Partial Thromboplastin Time
How It Is Done
The health professional drawing blood will:
- Wrap an elastic band around your upper arm to stop the flow of blood. This makes the veins below the band larger so it is easier to put a needle into the vein.
- Clean the needle site with alcohol.
- Put the needle into the vein. More than one needle stick may be needed.
- Attach a tube to the needle to fill it with blood.
- Remove the band from your arm when enough blood is collected.
- Put a gauze pad or cotton ball over the needle site as the needle is removed.
- Put pressure to the site and then a bandage.
How It Feels
The blood sample is taken from a vein in your arm. An elastic band is wrapped around your upper arm. It may feel tight. You may feel nothing at all from the needle, or you may feel a quick sting or pinch.
There is very little chance of a problem from having a blood sample taken from a vein.
- You may get a small bruise at the site. You can lower the chance of bruising by keeping pressure on the site for several minutes.
- In rare cases, the vein may become swollen after the blood sample is taken. This problem is called phlebitis. A warm compress can be used several times a day to treat this.
- Ongoing bleeding can be a problem for people with bleeding disorders. Aspirin, warfarin (such as Coumadin), and other blood-thinning medicines can make bleeding more likely. If you have bleeding or clotting problems, or if you take blood-thinning medicine, tell your doctor before your blood sample is taken.
Partial thromboplastin time (PTT) is a blood test that measures the time it takes your blood to clot.
The normal values listed here-called a reference range-are just a guide. These ranges vary from lab to lab, and your lab may have a different range for what's normal. Your lab report should contain the range your lab uses. Also, your doctor will evaluate your results based on your health and other factors. This means that a value that falls outside the normal values listed here may still be normal for you or your lab.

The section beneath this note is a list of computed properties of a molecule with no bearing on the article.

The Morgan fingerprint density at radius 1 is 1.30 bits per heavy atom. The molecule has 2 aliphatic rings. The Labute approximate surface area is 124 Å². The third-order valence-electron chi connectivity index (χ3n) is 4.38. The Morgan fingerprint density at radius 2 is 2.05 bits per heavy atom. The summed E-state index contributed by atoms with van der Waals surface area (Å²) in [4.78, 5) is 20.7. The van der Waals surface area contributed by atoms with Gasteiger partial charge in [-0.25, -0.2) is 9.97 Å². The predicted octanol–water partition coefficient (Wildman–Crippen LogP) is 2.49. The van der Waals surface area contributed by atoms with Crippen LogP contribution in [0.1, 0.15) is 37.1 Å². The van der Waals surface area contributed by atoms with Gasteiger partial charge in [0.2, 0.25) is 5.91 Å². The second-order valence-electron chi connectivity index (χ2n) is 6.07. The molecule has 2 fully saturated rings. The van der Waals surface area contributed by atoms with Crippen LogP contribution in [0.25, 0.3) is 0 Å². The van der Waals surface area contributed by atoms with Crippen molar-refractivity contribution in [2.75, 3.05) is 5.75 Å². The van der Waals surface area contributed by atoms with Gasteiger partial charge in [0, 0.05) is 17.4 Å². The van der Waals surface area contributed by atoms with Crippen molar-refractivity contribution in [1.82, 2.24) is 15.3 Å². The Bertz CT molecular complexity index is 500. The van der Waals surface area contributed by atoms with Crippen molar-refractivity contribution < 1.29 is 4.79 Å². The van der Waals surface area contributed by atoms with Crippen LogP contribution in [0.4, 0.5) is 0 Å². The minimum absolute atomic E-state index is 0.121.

Partial thromboplastin time1
| Partial thromboplastin time (PTT):
| Activated partial thromboplastin time (APTT):
The heparin dose is changed so that the PTT or APTT result is about 1.5 to 2.5 times the normal value.1
- A longer-than-normal PTT or APTT can mean a lack of or low level of one of the blood clotting factors or another substance needed to clot blood. This can be caused by bleeding disorders, such as hemophilia or von Willebrand's disease.
- A longer-than-normal PTT or APTT can be caused by liver disease, kidney disease (such as nephrotic syndrome), or treatment with blood thinners, such as heparin or warfarin (Coumadin).
- A longer-than-normal PTT may be caused by conditions such as antiphospholipid antibody syndrome or lupus anticoagulant syndrome. These conditions happen when the immune system makes antibodies that attack blood clotting factors. This can cause the blood to clot easily in veins and arteries.
- The PTT can get longer when you are using heparin, so your PTT value needs to be closely checked. If you have a longer PTT, you may have a higher risk of bleeding.